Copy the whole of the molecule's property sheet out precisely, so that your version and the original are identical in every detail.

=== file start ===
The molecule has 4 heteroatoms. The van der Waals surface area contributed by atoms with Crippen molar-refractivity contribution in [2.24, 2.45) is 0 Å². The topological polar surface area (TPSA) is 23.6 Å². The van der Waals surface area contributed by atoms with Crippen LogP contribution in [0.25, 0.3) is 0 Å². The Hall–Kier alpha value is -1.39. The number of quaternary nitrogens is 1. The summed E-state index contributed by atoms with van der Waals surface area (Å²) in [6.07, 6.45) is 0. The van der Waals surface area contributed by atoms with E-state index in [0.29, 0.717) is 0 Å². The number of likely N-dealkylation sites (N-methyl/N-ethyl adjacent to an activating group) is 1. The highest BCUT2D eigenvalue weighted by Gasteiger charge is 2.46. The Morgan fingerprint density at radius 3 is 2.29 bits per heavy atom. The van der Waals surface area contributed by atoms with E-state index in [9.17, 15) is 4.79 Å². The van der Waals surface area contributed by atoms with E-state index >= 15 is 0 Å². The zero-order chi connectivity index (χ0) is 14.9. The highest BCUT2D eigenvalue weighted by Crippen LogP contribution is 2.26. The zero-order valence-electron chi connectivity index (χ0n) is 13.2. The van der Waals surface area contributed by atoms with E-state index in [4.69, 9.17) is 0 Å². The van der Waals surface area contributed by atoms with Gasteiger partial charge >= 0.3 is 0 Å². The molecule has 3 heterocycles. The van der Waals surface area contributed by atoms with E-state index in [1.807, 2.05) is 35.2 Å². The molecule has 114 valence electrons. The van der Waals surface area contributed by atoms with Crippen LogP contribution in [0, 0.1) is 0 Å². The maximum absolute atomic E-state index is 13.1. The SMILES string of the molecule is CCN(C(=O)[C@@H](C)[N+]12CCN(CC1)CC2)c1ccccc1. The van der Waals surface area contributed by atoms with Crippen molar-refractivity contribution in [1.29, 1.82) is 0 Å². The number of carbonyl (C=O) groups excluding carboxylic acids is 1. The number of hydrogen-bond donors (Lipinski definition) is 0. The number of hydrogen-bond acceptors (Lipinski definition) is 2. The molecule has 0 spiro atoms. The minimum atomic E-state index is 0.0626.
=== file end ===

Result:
The molecule has 4 heteroatoms. The van der Waals surface area contributed by atoms with Crippen molar-refractivity contribution in [2.24, 2.45) is 0 Å². The topological polar surface area (TPSA) is 23.6 Å². The van der Waals surface area contributed by atoms with Crippen LogP contribution in [0.25, 0.3) is 0 Å². The Hall–Kier alpha value is -1.39. The number of quaternary nitrogens is 1. The summed E-state index contributed by atoms with van der Waals surface area (Å²) in [6.07, 6.45) is 0. The van der Waals surface area contributed by atoms with E-state index in [0.29, 0.717) is 0 Å². The number of likely N-dealkylation sites (N-methyl/N-ethyl adjacent to an activating group) is 1. The highest BCUT2D eigenvalue weighted by Gasteiger charge is 2.46. The Morgan fingerprint density at radius 3 is 2.29 bits per heavy atom. The van der Waals surface area contributed by atoms with E-state index in [9.17, 15) is 4.79 Å². The van der Waals surface area contributed by atoms with E-state index >= 15 is 0 Å². The zero-order chi connectivity index (χ0) is 14.9. The highest BCUT2D eigenvalue weighted by Crippen LogP contribution is 2.26. The zero-order valence-electron chi connectivity index (χ0n) is 13.2. The van der Waals surface area contributed by atoms with E-state index in [4.69, 9.17) is 0 Å². The van der Waals surface area contributed by atoms with Gasteiger partial charge >= 0.3 is 0 Å². The molecule has 3 heterocycles. The van der Waals surface area contributed by atoms with E-state index in [1.807, 2.05) is 35.2 Å². The molecule has 114 valence electrons. The van der Waals surface area contributed by atoms with Crippen LogP contribution in [0, 0.1) is 0 Å². The maximum absolute atomic E-state index is 13.1. The SMILES string of the molecule is CCN(C(=O)[C@@H](C)[N+]12CCN(CC1)CC2)c1ccccc1. The van der Waals surface area contributed by atoms with Crippen molar-refractivity contribution in [1.29, 1.82) is 0 Å². The number of carbonyl (C=O) groups excluding carboxylic acids is 1. The number of hydrogen-bond donors (Lipinski definition) is 0. The number of hydrogen-bond acceptors (Lipinski definition) is 2. The molecule has 0 spiro atoms. The minimum atomic E-state index is 0.0626.